Before Bella had to choose between a vampire and a werewolf, or Olivia Pope had to decide between Jake and Fitz, one threesome reigned supreme. Basically, Dawson's Creek featured the best love triangle of all time—I've been preparing my entire life for this moment, fight me.
Featured on the cover of Entertainment Weekly, in honor of the show's 20th anniversary, Dawson Leery, Joey Potter, and Pacey Witter reunite to remind us that true love never dies (conversely, Pacey's boat, True Love, is most definitely as shipwrecked as Tom Hanks right now).
And, yes, Jen Lindley is on the cover too, and Michelle Williams is, by far, the most successful graduate of Capeside High. But also Jen didn't make it past the finale so...
It's always felt disrespectful that Jen Lindley had such a tragic end, but Joey Potter got to choose between two mediocre, but somehow attractive, boring white guys. But by Season 6, the show had basically evolved into Joey's Creek, so maybe that's all viewers cared about anyway.
Why anyone wanted to know who insufferable Spielberg fan Dawson wanted to bone is still beyond most people, but not me. I always held a torch for quick-witted, floppy-haired, clearly much older than his years, James Van Der Beek, and I know I'm not alone.
Also, having grown up in the church, I was well acquainted with the "will they or won't they," impossibly chaste, talk for hours but never touch, love affair of which Dawson and Joey were the poster children. That was what I pined after. Later, I'd find out that finding a partner that wanted to sleep with you was better; that was much later.
But the love triangle worked—Dawson and Joey, or Joey and Pacey—because viewers were conflicted. Old school fans like me hoped that soul mates were real, and that male best friends were meaningful so Dawson would win. Fans of the "opposites attract" narrative preferred Joey and Pacey's animal magnetism, especially as it involved Joshua Jackson taking his shirt off.
Sure, the whole series went downhill the second creator Kevin Williamson left to pursue other projects, but at least he returned for the finale (to kill off Jen) and for Entertainment Weekly's sit down.
Regardless of whom you wanted Joey to end up with, Dawson's Creek's iconic love triangle inspired a slew of rip-offs—One Tree Hill was even filmed in the same location, for god's sake. Plus, Lucas Scott's character arc was so closely modeled on Dawson Leery's that when Lucas' book got made into a movie in Season 6, they flew James Van Der Beek in to play the film director. Seriously. Hell, Dawson's Creek creator Williamson even developed The Vampire Diaries for TV.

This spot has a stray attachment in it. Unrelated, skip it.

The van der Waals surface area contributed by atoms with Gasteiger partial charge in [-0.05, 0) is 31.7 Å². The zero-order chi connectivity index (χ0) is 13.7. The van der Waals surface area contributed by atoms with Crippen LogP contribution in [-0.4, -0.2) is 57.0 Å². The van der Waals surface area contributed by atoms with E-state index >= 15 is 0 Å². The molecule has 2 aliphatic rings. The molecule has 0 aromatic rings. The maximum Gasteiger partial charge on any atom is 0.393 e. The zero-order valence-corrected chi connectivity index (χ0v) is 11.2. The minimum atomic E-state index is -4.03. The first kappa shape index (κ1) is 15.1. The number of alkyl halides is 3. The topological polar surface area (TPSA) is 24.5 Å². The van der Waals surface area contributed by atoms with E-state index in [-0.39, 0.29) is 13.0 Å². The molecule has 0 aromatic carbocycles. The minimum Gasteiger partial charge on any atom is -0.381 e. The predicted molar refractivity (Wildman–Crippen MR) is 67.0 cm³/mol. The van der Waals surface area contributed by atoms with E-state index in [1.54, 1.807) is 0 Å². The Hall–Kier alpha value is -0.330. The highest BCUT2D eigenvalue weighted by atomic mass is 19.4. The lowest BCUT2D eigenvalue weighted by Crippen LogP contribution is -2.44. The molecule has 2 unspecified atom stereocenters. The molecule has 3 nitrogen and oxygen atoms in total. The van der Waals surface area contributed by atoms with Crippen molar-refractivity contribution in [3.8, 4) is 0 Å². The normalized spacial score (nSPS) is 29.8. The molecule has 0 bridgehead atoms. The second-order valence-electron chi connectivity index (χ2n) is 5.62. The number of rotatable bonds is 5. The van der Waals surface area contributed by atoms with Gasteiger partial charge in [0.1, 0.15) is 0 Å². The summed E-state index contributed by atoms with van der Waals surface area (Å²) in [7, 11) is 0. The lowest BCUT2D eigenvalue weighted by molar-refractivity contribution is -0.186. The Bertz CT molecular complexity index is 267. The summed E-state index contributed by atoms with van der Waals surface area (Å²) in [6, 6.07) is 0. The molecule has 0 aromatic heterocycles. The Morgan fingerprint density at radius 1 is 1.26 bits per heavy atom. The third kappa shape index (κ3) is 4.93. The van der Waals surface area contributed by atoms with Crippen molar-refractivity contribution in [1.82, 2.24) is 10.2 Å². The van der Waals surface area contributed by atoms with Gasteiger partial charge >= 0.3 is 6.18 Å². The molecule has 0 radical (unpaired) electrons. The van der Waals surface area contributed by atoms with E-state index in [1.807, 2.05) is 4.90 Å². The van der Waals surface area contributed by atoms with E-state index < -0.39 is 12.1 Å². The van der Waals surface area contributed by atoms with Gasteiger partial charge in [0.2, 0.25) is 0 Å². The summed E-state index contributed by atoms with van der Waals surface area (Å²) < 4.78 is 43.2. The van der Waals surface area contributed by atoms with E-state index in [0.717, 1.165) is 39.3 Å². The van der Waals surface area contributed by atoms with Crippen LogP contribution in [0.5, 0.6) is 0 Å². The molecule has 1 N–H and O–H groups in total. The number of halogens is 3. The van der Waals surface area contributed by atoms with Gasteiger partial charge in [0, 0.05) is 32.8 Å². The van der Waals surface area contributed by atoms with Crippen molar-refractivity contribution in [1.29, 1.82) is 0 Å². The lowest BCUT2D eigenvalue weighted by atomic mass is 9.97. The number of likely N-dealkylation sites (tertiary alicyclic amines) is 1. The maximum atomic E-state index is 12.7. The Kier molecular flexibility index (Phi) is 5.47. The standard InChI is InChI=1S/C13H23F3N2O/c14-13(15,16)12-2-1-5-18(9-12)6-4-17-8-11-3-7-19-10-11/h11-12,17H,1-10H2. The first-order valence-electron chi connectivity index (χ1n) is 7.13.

If anything stands out about the cover of Entertainment Weekly, it's how varied each actor's career has been. Arguably the most successful of the leads, Michelle Williams has been nominated for four Oscars so far. And while Katie Holmes' six year marriage to Tom Cruise might've eclipsed her career for a while, she recently directed her first movie.
Conversely, James Van Der Beek and Joshua Jackson have been relegated to the small screen for the most part (although we can talk Urban Legend any time that you like). Jackson's current role in The Affair even calls to mind his original love triangle, except this time, he's second best. Van Der Beek was smart to cash in on that crying Dawson meme, because his TV roles get canned before anyone's watched them.
Despite where they've ended up, the original love triangle is still talked about. Sure, it's mostly just me screaming into the void, but whether Joey picked Dawson or Pacey is a crucial part of pop culture canon, as iconic as Rachel getting off the plane, or Felicity moving across the country for Ben.
The Dawson's Creek love triangle is the zeitgeist of the '90s. It's a reminder of a simpler time, when the world seemed less fucked up. Back then, you called your best friend on a landline instead of @ing them, and all of your friends went to the same college, because it just worked out that way! (Except for Dawson because he was going to be a big film director, OK?)